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system here for many years found during his youth to visit his grandparents lovely plantation was the most enjoyable experience in his life.

When I finished grade school in Columbus, there was nowhere that I could continue my education, so my parents decided to move the family to Washington.  At least Washington's libraries were open to Negroes, whereas Columbus excluded Negroes from its only library.

I entered Armstrong High School the art classes there were so exciting that they open a whole new door for me that extended into the future.  I enrolled in the Miner Teachers Normal School.  After completing my studies there, I was a kindergarten teacher in Wilmington, Delaware.  Serving in this capacity for six years, I returned to Washington and entered Howard University Professor James V. Herring established the Art Department of Howard University and was the only teacher in that Department for some years.  I was in the first class to be graduated from Howard's Art Department.  And the only graduate and first negro woman to receive a BS degree in fine art.  After my graduation from Howard, I continued my art education at Columbia University and American University.  Later I visited the art centers of Europe under the auspices of Temple University.

A full program of teaching at the Shaw Junior High School here in Washington did not prevent me from personal creativity and from active participation in the art life of the city.  I was an organizer of the School Arts League Project whose purpose it was to foster keener appreciation of art among Negro children of Washignton,D.C.  In connection with this program, a series of lectures by Alonso Aden was planned with emphasis on the art of the American Negro.  Using some vacant rooms at Shaw, I organized the first art gallery in the D.C. public Schools in 1938, securing paintings by outstanding Negro artists from the Howard University Gallery of Art.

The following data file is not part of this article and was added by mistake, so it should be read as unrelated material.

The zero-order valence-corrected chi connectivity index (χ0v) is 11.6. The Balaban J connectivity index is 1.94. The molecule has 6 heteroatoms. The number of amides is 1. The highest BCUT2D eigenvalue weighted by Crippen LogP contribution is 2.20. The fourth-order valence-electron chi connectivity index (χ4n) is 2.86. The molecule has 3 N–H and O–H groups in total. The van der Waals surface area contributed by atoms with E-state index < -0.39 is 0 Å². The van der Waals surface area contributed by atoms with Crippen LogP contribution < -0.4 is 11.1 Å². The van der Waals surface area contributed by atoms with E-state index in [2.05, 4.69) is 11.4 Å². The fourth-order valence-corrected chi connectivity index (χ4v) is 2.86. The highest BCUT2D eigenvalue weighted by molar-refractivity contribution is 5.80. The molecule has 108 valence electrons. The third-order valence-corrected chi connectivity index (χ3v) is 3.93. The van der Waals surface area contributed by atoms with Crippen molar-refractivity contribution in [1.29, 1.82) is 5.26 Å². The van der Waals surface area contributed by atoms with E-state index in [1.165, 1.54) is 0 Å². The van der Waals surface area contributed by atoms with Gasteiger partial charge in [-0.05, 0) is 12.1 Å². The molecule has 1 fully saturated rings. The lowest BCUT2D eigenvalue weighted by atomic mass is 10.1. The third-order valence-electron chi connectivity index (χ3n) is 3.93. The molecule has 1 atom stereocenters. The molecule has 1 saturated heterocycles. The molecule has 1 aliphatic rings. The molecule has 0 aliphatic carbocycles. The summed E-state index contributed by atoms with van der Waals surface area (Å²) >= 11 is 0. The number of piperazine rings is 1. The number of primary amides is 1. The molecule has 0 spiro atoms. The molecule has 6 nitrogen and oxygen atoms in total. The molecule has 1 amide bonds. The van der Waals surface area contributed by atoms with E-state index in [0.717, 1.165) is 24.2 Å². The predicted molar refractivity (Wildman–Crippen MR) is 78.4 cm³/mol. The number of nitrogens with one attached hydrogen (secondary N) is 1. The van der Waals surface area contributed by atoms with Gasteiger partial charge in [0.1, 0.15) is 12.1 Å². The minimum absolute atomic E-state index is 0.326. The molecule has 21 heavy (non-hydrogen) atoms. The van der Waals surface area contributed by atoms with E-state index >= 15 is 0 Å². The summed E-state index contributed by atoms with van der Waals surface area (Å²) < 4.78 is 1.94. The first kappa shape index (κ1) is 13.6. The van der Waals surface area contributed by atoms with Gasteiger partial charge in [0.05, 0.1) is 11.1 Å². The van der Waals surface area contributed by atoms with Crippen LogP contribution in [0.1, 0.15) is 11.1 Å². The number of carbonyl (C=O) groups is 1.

Opportunities for Negro artists in Washington were limited for sometime.  The Barnett Aden Gallery which I was vice president it was the first gallery to have integrated exhibits.  In the late 1940's Franz Bader took the initiative in extending an invitation to various Negro artists to exhibit their work in his gallery.  He was
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